According to the presiding magistrate at the court, section 9 of the Economic Crime Act, ordered that the case should be transferred to the Office of the Chief Justice for re-assignment and the accused persons be remanded in prison custody.


August 29, 2015


Top senior officials from Guinea Bissau government are currently in Banjul for peace negotiations talk that would ensure lasting solution in Guinea Bissau political turbulence, official informed Kibaaro News. The five-man delegation arrived in Banjul on Wednesday evening following an invitation from the Gambian leader. They are scheduled to meet the Gambian President Yahya Jammeh to discuss the crisis in Guinea Bissau.

The Bissau crisis evolved after the falling apart of the President and his former prime minister, Domingos Simon Preira, who was sacked a few days ago. Political analysts said President Jammeh has excellent relations with President Mario Vaz, and can play an excellent role to reconcile the two parties.

Previously, President Jammeh used to mediate and reconcile authorities of Guinea Bissau whenever they had differences. Sources added that members of the Bissau opposition party, PAIGC, who had the row with their President, are expected to come to The Gambia next week to meet with President Jammeh.


August 29, 2015
IEC Chairman Mustapha Carayol

IEC Chairman Mustapha Carayol



The Gambia Independent Electoral Commission has created five more constituencies in the Greater Banjul region of Kanifing Municipal Council making the total number of constituencies totalling fifty-three for the entire nation.

“The IEC undertook this assignment of re-demarcation with a lot of cautious commitment,” said the IEC chairman, Alhagie Mustapha L. Carayol, during an opening of a two-day workshop on the electoral reforms and the re-demarcation of electoral boundaries held yesterday at the NANA conference hall.

“The areas re-demarcated are: Kombo North, Kombo Central, Serre Kunda East, and Serre Kunda Central”, Mustapha Carayol the chairman of the commission disclosed to his audience at the conference.

Kombo North with a voter population of 110,132 is divided into three constituencies namely, Sanneh Menterreng Constituency, Old Yundum Constituency and Busumbala Constituency.

Kombo Central with a voter population of 53,956 is divided into two constituencies, namely Brikama North Constituency and Brikama South Constituency.

Serre Kunda East with a voter population of 54,904 is divided into two constituencies namely, Tallinding Kunjang Constituency and Latrikunda Sabiji constituency.

Serre Kunda Central with a voter population of 42,510 is now divided into two constituencies namely, Serre Kunda Constituency and Bundungka Kunda Constituency.

The heartless Jammeh regime and its crunched cronies are hell bend to rape the 2016 election at all cost. Firstly, his unwitting members of the National Assembly introduced the undemocratic political bill aimed to exclude all potential opposite and barring political changes through the ballot. This latest move by the IEC is the final nail on the 2016 election casket to avert an amazing disgrace for Dictator Jammeh. Gambians must not let this political barriers planted by the Jammeh regime deter you from booting him and his cronies out of office in the 2016 poll.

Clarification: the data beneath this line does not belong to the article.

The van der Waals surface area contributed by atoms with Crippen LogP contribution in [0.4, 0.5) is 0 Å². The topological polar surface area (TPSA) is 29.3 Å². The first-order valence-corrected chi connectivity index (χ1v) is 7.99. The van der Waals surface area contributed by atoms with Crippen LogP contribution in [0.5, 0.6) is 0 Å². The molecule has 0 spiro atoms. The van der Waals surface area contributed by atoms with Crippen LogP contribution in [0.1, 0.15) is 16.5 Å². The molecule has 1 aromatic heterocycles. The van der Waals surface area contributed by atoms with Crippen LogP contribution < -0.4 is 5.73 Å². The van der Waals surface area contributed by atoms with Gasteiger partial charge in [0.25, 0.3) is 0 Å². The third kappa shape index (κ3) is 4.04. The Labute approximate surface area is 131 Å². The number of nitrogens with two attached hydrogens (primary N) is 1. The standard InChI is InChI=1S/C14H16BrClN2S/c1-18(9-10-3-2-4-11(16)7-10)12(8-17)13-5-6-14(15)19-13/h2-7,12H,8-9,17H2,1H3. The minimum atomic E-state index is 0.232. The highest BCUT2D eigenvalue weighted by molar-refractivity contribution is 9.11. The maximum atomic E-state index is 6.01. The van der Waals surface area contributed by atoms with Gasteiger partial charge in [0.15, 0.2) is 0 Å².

August 24, 2015

JollofNews) – Lady Njaimeh Jawara, wife of a former President of Gambia, has been convicted of Housing Benefit and Council Tax fraud after continuing to claim support while visiting Africa.

Lady Njaimeh Jawara claimed Housing Benefit and help with Council Tax from Mid Sussex District Council, and Pension Credit from the Department for Work and Pensions, on the basis that she was living in her housing association flat at Tower Close, East Grinstead.
However, the 65-year-old did not tell either authority when she went to Gambia for five periods of over 13 weeks between 2008 and 2013.
Claimants are required to notify the authorities if they will be away for any significant length of time because they are not usually entitled to benefits during prolonged absences.
The trips Lady Jawara made to Gambia resulted in her being overpaid £9,255 in Pension Credit, £8,848 in Housing Benefit, £1,192 in Council Tax Benefit and £484 in Council Tax Support.
On Friday 21 August 2015 at Worthing Magistrates Court Lady Njaimeh Jawara pleaded guilty to seven counts of failing to inform Mid Sussex District Council and the Department for Work and Pensions about changes in her circumstances.Gambia
Magistrates sentenced her to be electronically tagged for 20 weeks, not to leave her home between 7pm and 7am during this period, to pay a victim surcharge of £60 and to pay Mid Sussex District Council’s investigation and prosecution costs of £4,286.
Lady Jawara is also required to pay back all the overpaid Pension Credit, Housing Benefit, Council Tax Benefit and Council Tax Support.
“The Council works with the Department for Work and Pensions on matters like this and takes firm action against the small minority of claimants who seek to cheat and be a drain on the wallets and purses of the law abiding residents of Mid Sussex,” said Councillor Jonathan Ash-Edwards, Cabinet Member for Finance and Service Delivery.